Header images from the 2023-2024 AJET Photo Contest.


As you all know, Japan is home to a wide range of natural disasters. While this is no reason to live in fear, everyone should take time during their first few weeks here to prepare for emergencies. This means knowing who to call, knowing where local hospitals and police boxes are located, and being prepared both emotionally and materially for whatever emergency you may face. Please see information specifically about natural disasters. Check out this safety tips website or app for more useful information. The app gives real time push notifications in an emergency, including J-Alerts. It also provides evacuation flowcharts, useful phrases, and a function that shows train routes.

Emergency Services

In order to remain calm when you make an emergency call, it is a good idea to keep a note near your telephone of your name, phone number (home and mobile), address and the names of nearby landmarks, buildings, etc. written in English and Japanese.

Ambulance, Fire & Rescue

1. Dial 119  – On public pay phones, just press the red button (this is a free call – you don’t need any money.)

2. Tell the operator what the emergency is:

• If there is a fire: Kaji desu! 火事です!
• For an ambulance: Kyukyusha wo onegai shimasu! 救急車をお願いします!

3. Give the operator your information using the following phrases:

• Your Address:

Jusho wa (you address) desu.


• Nearby landmark to your house:

Ie no chikaku ni (landmark) ga arimasu.


• Your Name:

Watashi wa (name) desu.


• Your Telephone Number:

Denwa bango wa (number) desu.


4. After you have provided this information, do not hang up. Stay on the line until help arrives. If possible, send someone outside to wait for the ambulance, fire trucks or police cars.


1. Dial 110 – On public pay phones, just press the red button (this is a free call – you don’t need any money.)

2. Tell the operator what the emergency is:

• For accidents

Kotsu jiko desu.


• For robberies

Dorobo desu.


• For altercations

Kenka desu.


3. Give the operator your information using the phrases written above

Gas Leaks

If you notice a gas leak, follow these guidelines:

① Do not turn on the ventilation fan, or operate any electrical devices. Sparkscan potentially ignite the gas. Smoking is obviously a no no.
② Close the taps and gas meter valve (see photo). To turn the gas off, turn levers so that they are perpendicular to the pipe and rotate the knob to CLOSE (閉).
③ Open all the windows and doors and sweep gas out the door with a broom (gas is heavier than air and will settle toward the ground.)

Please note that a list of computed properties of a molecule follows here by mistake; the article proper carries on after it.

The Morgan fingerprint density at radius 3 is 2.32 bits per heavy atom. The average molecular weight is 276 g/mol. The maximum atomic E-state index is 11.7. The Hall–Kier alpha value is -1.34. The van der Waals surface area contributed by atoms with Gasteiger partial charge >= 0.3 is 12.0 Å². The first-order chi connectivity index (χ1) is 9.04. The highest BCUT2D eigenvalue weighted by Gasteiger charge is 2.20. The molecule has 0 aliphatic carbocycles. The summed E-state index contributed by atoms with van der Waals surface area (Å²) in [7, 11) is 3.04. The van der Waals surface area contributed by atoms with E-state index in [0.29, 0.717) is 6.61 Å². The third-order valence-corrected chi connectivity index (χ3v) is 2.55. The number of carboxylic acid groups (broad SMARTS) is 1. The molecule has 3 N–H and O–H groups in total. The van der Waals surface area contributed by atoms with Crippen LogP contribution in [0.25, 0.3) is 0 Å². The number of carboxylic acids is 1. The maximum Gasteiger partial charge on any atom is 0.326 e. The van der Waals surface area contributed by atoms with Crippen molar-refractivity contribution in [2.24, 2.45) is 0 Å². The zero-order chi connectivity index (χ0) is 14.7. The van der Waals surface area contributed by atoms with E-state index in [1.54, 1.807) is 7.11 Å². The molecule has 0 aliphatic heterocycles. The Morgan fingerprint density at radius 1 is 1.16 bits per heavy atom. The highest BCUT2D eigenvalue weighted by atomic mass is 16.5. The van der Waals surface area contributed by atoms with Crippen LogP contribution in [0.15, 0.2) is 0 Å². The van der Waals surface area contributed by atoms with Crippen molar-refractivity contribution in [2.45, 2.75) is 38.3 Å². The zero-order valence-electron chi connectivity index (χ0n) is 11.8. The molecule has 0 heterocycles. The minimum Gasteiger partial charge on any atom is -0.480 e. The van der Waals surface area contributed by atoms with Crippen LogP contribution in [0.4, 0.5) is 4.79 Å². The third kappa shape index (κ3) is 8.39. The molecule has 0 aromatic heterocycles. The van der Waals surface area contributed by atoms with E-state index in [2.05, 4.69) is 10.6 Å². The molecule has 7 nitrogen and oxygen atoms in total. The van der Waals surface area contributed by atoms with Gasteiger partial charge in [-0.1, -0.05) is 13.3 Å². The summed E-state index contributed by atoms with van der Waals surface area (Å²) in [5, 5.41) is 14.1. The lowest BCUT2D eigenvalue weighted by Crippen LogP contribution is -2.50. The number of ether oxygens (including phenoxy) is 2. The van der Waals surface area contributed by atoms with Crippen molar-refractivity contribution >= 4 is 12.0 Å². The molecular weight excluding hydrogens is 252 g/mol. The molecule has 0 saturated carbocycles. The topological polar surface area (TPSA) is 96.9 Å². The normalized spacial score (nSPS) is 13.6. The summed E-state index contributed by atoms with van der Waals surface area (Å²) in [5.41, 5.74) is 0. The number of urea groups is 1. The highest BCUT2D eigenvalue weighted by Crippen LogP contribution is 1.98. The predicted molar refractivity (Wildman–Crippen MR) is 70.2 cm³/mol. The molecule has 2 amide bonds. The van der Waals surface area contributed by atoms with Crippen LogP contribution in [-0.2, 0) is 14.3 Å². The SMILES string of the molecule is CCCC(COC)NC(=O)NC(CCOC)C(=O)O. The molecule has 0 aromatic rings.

④ Call your gas company (get the information from your supervisor) and inform them of the leak. Wait outside until they arrive.

Nation-Wide Helplines

TELL (Tokyo English Life Line)
Provides free phone counseling and referrals.
Phone: 03-5744-0992
9:00 am – 11:00 pm, Daily
URL: www.telljp.com

Japan Help Line
A 24-hour English hotline with a nation-wide network of volunteers.
Phone: 0120-46-1997 (Toll Free)

24 hour, non-profit, nationwide emergency assistance service. Call anytime about anything from simple questions to emergency assistance.
Phone: 0570-000-911
URL: www.jhelp.com

AJET Peer Support Group
The AJET Peer Support Group is a network of JET volunteers available during non working hours every day. All calls are completely confidential and callers can remain anonymous.
Phone: 0120-437-725 (Toll Free)
8:00 pm – 8:00 am, Daily

Emergency Interpreter

If you call 110 or 119 and ask for an interpreter, you will be connected to a 3 way call

Emergency Hospitals

Please see here.

Home Disaster Kit

A good disaster kit should include the following items:

• Drinking water (3 days worth)
• Non-perishable foods (1 weeks worth)
o Canned foods (tuna, etc.)
o Dried fruits & nuts
o Candy bars
• Can food opener

• Flashlights (X2)
• Batteries (AAA, AA, C, D)
• Candles
• Matches & lighters
• Tarps (X2)
• Blankets (X2)
• Pancho/rain jacket
• Gloves

Other disaster advice:

  • Leave a pair of slippers by your bed. If there is ever an earthquake during the night and shattered glass is on the floor of your bed room, this will allow you to get out of the house unscathed.
  • Store your home disaster kit near the front door in an easy to get to place. It is probably not a good idea to put it in a closet, since earthquakes sometimes warp door frames and it may not be possible to open the door.